How long have you been practicing Practical Method? How many workshop have you attended? Would you like to post a video of your foundations and yilu? Are you mainly intending to form and lead a group to learn Practical Method together? Master Chen usually has workshop in other parts of Europe yearly, where you will be able to meet him. You will need to ask Master Chen if you would like to become an authorized instructor. People in this international school are always willing to help each other improve.


Ming September 20, 2015 at 6:01 am

[Disclaimer – this is my personal view.]

“Is it acceptable to start a class and teach as I don’t know the whole form?”

The Practical Method is best practice with friends and training partners. If you follow the videos provided by Master Chen, attend and consult with other students of the Practical Method, I think you can lead some groups in the study of the Practical Method. Over time, as you understanding and ability increase, you might want to spend more time and effort to talk with other Practical Methods practitioners to improve your own teaching abilities. In the end, Kelvin is right, there is no substitute for being an official representative.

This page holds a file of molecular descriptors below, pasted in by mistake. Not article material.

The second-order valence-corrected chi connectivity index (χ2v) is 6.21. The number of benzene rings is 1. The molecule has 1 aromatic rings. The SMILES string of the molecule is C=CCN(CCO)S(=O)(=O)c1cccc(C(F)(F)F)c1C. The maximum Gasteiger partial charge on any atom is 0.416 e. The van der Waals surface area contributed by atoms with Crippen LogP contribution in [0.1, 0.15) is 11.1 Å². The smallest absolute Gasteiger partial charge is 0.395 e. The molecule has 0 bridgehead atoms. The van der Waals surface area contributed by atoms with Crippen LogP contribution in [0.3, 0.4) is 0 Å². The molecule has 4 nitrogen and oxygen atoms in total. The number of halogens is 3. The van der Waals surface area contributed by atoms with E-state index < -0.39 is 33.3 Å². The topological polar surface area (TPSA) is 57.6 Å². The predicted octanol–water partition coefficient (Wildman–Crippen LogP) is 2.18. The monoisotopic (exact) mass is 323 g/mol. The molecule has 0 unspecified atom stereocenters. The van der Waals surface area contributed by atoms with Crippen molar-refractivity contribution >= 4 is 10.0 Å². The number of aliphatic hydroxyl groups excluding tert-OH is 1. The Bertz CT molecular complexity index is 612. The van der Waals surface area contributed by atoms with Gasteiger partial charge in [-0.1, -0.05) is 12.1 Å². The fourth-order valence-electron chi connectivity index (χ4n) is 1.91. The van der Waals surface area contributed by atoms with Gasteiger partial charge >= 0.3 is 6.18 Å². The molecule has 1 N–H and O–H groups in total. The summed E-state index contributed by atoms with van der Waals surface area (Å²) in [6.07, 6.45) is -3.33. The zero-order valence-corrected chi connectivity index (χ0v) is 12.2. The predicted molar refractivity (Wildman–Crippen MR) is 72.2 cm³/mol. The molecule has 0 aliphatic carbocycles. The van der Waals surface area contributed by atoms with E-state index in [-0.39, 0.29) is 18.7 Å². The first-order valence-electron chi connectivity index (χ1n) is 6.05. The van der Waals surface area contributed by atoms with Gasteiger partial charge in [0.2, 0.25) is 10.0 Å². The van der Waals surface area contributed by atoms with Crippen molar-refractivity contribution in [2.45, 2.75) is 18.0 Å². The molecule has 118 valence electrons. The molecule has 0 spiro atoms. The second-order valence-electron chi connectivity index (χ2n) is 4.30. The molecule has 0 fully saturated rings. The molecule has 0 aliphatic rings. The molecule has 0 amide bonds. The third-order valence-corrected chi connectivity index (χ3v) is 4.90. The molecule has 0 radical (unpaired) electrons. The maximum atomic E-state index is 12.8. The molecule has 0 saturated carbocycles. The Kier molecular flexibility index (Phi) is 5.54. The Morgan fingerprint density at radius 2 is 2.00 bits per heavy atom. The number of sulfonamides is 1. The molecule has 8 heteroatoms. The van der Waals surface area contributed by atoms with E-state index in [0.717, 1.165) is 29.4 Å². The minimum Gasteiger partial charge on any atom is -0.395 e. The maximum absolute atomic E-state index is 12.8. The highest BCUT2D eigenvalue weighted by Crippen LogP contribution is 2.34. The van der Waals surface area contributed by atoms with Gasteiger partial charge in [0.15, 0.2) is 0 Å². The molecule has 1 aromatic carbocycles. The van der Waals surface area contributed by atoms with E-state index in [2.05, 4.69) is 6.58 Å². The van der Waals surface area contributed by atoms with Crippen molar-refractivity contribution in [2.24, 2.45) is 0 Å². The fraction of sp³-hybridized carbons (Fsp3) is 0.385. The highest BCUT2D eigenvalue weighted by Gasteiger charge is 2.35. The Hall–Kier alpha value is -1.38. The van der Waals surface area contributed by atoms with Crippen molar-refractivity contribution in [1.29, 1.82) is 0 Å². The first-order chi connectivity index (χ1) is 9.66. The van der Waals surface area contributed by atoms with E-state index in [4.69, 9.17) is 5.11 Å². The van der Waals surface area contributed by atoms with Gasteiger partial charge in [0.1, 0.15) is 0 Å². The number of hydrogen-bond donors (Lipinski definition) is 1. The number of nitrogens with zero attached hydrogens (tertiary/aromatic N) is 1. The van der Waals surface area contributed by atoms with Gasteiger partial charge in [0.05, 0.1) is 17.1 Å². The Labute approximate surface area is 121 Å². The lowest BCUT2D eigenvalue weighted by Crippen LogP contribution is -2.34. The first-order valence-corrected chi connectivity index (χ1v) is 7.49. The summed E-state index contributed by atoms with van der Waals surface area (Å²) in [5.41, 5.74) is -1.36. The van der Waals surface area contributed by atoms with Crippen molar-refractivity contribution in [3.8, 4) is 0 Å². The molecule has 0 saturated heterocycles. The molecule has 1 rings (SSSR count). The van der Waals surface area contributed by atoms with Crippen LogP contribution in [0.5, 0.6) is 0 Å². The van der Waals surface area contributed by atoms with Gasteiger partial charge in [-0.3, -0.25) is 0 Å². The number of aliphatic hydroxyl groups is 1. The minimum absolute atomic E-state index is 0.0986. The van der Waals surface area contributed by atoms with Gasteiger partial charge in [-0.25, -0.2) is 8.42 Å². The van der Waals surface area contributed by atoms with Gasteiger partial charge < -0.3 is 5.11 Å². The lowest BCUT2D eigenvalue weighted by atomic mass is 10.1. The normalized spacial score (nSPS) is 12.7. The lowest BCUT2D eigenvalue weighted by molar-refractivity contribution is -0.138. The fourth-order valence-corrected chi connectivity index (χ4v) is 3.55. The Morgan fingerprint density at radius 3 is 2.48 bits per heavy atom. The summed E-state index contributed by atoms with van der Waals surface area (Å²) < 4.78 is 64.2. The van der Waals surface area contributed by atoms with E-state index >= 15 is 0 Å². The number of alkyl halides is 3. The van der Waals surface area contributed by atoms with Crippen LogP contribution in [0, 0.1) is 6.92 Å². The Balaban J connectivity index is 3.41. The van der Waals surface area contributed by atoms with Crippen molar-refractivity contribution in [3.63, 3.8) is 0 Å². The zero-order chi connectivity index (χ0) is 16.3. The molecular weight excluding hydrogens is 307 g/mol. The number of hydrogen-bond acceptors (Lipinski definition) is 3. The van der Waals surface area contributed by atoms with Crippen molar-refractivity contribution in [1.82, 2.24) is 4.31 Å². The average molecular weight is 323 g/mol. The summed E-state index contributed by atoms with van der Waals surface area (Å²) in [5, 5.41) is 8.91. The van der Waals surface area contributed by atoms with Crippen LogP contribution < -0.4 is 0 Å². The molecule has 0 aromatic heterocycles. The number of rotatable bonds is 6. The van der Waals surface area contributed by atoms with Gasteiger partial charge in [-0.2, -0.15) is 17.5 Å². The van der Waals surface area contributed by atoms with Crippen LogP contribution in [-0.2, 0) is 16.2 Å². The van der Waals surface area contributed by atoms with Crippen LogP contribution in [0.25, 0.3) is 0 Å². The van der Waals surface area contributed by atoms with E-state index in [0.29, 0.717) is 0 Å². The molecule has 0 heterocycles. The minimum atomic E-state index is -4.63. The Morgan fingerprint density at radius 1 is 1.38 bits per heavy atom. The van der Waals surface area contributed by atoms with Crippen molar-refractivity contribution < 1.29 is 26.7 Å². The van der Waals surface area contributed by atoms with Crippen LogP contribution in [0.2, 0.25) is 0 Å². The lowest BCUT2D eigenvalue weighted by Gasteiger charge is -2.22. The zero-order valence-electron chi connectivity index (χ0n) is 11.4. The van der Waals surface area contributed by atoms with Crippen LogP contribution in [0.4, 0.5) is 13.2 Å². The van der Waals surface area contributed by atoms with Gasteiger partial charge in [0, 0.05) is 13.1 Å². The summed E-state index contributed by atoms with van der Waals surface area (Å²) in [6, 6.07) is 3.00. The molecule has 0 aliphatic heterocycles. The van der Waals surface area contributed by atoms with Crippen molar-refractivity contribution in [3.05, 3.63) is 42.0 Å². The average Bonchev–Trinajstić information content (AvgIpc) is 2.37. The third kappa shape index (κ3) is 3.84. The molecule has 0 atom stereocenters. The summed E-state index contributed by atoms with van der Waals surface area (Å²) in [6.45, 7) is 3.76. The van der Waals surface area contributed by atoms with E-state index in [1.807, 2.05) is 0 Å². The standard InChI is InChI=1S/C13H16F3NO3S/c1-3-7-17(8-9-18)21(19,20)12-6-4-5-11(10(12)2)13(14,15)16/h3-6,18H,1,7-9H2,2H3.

How do you guys structure class?

John and Brennan in Ottawa just started their classes. Their class structure is a reasonable approach. They train three times a week for one to one and half hours. They cover the main components of the Practical Method that include: the foundations (both static and moving), the use of cords, then Yilu. As you progress, within each posture of Yilu you can explore the theoretical foundations as well as the practical applications. In the beginning, you do not need to cover the entire Yilu the emphasis is on correct movements.